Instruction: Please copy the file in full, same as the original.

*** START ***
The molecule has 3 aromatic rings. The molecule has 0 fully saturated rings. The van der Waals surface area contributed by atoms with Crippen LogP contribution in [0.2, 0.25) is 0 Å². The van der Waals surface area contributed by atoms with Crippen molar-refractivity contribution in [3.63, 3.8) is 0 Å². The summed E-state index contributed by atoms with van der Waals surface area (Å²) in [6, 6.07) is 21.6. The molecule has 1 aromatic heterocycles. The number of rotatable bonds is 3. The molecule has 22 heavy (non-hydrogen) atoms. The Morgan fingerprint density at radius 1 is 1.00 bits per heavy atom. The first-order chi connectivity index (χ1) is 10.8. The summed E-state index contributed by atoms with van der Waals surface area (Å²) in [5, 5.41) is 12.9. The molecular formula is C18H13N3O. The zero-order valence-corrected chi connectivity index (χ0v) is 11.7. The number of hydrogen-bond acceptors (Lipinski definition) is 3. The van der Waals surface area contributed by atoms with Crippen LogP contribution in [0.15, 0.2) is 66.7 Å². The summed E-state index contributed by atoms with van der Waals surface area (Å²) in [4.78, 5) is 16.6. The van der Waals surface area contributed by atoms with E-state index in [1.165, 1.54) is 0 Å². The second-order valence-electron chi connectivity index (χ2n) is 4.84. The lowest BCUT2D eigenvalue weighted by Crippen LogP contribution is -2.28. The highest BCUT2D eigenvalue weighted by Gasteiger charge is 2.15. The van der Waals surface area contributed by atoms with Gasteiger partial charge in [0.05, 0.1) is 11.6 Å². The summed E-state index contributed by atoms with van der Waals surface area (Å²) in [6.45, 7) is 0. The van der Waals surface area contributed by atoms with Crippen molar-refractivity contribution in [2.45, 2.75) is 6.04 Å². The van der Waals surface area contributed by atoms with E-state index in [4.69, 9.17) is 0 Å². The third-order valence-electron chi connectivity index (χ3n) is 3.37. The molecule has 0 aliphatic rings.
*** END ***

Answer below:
The molecule has 3 aromatic rings. The molecule has 0 fully saturated rings. The van der Waals surface area contributed by atoms with Crippen LogP contribution in [0.2, 0.25) is 0 Å². The van der Waals surface area contributed by atoms with Crippen molar-refractivity contribution in [3.63, 3.8) is 0 Å². The summed E-state index contributed by atoms with van der Waals surface area (Å²) in [6, 6.07) is 21.6. The molecule has 1 aromatic heterocycles. The number of rotatable bonds is 3. The molecule has 22 heavy (non-hydrogen) atoms. The Morgan fingerprint density at radius 1 is 1.00 bits per heavy atom. The first-order chi connectivity index (χ1) is 10.8. The summed E-state index contributed by atoms with van der Waals surface area (Å²) in [5, 5.41) is 12.9. The molecular formula is C18H13N3O. The zero-order valence-corrected chi connectivity index (χ0v) is 11.7. The number of hydrogen-bond acceptors (Lipinski definition) is 3. The van der Waals surface area contributed by atoms with Crippen LogP contribution in [0.15, 0.2) is 66.7 Å². The summed E-state index contributed by atoms with van der Waals surface area (Å²) in [4.78, 5) is 16.6. The van der Waals surface area contributed by atoms with E-state index in [1.165, 1.54) is 0 Å². The second-order valence-electron chi connectivity index (χ2n) is 4.84. The lowest BCUT2D eigenvalue weighted by Crippen LogP contribution is -2.28. The highest BCUT2D eigenvalue weighted by Gasteiger charge is 2.15. The van der Waals surface area contributed by atoms with Gasteiger partial charge in [0.05, 0.1) is 11.6 Å². The summed E-state index contributed by atoms with van der Waals surface area (Å²) in [6.45, 7) is 0. The van der Waals surface area contributed by atoms with Crippen molar-refractivity contribution in [2.45, 2.75) is 6.04 Å². The van der Waals surface area contributed by atoms with E-state index in [4.69, 9.17) is 0 Å². The third-order valence-electron chi connectivity index (χ3n) is 3.37. The molecule has 0 aliphatic rings.